In a win for farmers and pesticide makers, a federal appeals court has reopened the door for use of the organophosphate pesticide chlorpyrifos on food crops in some US states.
A Nov. 2 ruling by the US Court of Appeals for the 8th Circuit nixes a 2021 rule issued by the Environmental Protection Agency banning the neurotoxic insecticide on food. The court ruling also orders the EPA to reevaluate whether chlorpyrifos can be safely used on crops like sugar beets, soybeans, and certain fruits and vegetables.
In its opinion, the court notes that the EPA failed to consider “its own proposal to keep a set of high-benefit uses in place.” The EPA was under a short court-ordered deadline to make a decision about whether to cancel all uses of chlorpyrifos on food or show that anticipated uses are safe. The agency zeroed in on a single solution—banning all uses of chlorpyrifos on food—rather than considering whether the pesticide could be safely used on a few select crops, the court ruled.
The battle over chlorpyrifos has been playing out for more than a decade. Environmental groups petitioned the EPA in 2007 to ban the chemical, citing harm to the brains of developing children.
The EPA proposed to ban chlorpyrifos on food in 2015, and after a lot of back-and-forth, finally did so in August 2021, in response to a court order. A year later, farm groups and a chemical manufacturer legally challenged the rule, which the 8th Circuit has now overturned.
Some states, including California, Hawaii, Maryland, New York, and Oregon, have banned chlorpyrifos on food grown and sold in their jurisdictions. Those bans remain in effect.
Earthjustice, an environmental law group that has represented environmental and public health groups in many chlorpyrifos lawsuits, called the latest court ruling shocking.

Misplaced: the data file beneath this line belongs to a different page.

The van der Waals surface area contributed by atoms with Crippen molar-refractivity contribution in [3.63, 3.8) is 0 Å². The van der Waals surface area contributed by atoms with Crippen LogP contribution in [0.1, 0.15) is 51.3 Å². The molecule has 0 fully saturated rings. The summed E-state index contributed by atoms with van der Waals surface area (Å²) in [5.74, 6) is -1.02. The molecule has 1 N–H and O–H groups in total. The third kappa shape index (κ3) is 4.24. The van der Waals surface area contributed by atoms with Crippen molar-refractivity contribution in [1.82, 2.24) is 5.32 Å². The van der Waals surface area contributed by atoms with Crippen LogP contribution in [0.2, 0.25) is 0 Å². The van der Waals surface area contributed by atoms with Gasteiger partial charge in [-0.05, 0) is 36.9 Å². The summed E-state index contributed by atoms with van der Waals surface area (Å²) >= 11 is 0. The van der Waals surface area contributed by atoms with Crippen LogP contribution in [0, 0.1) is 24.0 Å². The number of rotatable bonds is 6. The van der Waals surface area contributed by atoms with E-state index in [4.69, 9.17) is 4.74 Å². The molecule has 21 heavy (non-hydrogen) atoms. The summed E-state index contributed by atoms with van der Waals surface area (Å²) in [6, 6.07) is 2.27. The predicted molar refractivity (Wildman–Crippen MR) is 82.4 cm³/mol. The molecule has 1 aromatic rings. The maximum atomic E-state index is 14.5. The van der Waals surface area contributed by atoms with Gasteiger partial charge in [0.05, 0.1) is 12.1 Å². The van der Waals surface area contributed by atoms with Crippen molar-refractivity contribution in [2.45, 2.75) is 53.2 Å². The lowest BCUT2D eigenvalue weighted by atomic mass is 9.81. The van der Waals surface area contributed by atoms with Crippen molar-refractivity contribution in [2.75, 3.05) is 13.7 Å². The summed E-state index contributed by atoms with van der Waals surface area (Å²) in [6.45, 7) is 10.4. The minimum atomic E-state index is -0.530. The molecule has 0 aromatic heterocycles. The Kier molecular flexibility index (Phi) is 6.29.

“We are profoundly saddened by the 8th Circuit’s decision to send the chlorpyrifos ban back to the EPA to review, which will subject farmworkers and children to this extremely harmful pesticide yet again,” Patti Goldman, senior attorney at Earthjustice, says in a statement. “It’s unconscionable that industry continues to fight, subjecting children to learning disabilities, when crops have been successfully grown in the two years since chlorpyrifos has been banned.”
Several manufacturers voluntarily agreed to stop making chlorpyrifos because of the EPA’s 2021 ban. The EPA plans to finalize those cancellations Nov. 6, according to a Federal Register notice. It is unclear whether the EPA will modify the cancellations or whether the companies will seek new approvals in light of the court ruling.
Sales of chlorpyrifos in the US were declining even before the EPA finalized the ban. In early 2020, Corteva Agriscience announced that it would stop producing the chemical due to low demand.
Gharda Chemicals is the only pesticide manufacturer that challenged the chlorpyrifos ban. The company joined forces with about two dozen farm groups, which claimed that loss of chlorpyrifos would result in increased costs and lower crop yields for growers.